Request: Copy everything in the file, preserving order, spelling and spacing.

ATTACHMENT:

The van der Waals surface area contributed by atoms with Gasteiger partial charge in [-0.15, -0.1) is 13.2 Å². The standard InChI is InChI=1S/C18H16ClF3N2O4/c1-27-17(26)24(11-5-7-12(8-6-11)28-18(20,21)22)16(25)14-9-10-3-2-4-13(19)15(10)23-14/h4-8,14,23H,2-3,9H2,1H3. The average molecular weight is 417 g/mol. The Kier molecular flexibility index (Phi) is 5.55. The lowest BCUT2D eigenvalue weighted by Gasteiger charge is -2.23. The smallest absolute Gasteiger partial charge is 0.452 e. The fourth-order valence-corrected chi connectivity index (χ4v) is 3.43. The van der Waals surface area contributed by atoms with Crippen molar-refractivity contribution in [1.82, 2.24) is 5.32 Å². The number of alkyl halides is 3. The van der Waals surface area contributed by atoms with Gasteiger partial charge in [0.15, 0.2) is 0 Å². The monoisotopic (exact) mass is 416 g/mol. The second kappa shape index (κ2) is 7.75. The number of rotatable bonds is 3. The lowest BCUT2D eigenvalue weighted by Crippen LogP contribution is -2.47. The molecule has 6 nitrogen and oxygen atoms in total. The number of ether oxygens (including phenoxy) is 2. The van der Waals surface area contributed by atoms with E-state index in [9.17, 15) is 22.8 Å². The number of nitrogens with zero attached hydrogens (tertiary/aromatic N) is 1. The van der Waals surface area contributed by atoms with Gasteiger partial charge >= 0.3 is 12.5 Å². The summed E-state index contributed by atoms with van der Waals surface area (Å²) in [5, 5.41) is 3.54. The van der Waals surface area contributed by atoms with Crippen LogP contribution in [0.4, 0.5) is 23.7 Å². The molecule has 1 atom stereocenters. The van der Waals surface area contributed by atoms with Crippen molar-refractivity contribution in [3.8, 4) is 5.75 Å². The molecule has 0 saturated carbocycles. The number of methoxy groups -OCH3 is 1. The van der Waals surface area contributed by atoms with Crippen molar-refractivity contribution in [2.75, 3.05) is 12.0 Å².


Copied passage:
The van der Waals surface area contributed by atoms with Gasteiger partial charge in [-0.15, -0.1) is 13.2 Å². The standard InChI is InChI=1S/C18H16ClF3N2O4/c1-27-17(26)24(11-5-7-12(8-6-11)28-18(20,21)22)16(25)14-9-10-3-2-4-13(19)15(10)23-14/h4-8,14,23H,2-3,9H2,1H3. The average molecular weight is 417 g/mol. The Kier molecular flexibility index (Phi) is 5.55. The lowest BCUT2D eigenvalue weighted by Gasteiger charge is -2.23. The smallest absolute Gasteiger partial charge is 0.452 e. The fourth-order valence-corrected chi connectivity index (χ4v) is 3.43. The van der Waals surface area contributed by atoms with Crippen molar-refractivity contribution in [1.82, 2.24) is 5.32 Å². The number of alkyl halides is 3. The van der Waals surface area contributed by atoms with Gasteiger partial charge in [0.15, 0.2) is 0 Å². The monoisotopic (exact) mass is 416 g/mol. The second kappa shape index (κ2) is 7.75. The number of rotatable bonds is 3. The lowest BCUT2D eigenvalue weighted by Crippen LogP contribution is -2.47. The molecule has 6 nitrogen and oxygen atoms in total. The number of ether oxygens (including phenoxy) is 2. The van der Waals surface area contributed by atoms with E-state index in [9.17, 15) is 22.8 Å². The number of nitrogens with zero attached hydrogens (tertiary/aromatic N) is 1. The van der Waals surface area contributed by atoms with Gasteiger partial charge >= 0.3 is 12.5 Å². The summed E-state index contributed by atoms with van der Waals surface area (Å²) in [5, 5.41) is 3.54. The van der Waals surface area contributed by atoms with Crippen LogP contribution in [0.4, 0.5) is 23.7 Å². The molecule has 1 atom stereocenters. The van der Waals surface area contributed by atoms with Crippen molar-refractivity contribution in [3.8, 4) is 5.75 Å². The molecule has 0 saturated carbocycles. The number of methoxy groups -OCH3 is 1. The van der Waals surface area contributed by atoms with Crippen molar-refractivity contribution in [2.75, 3.05) is 12.0 Å².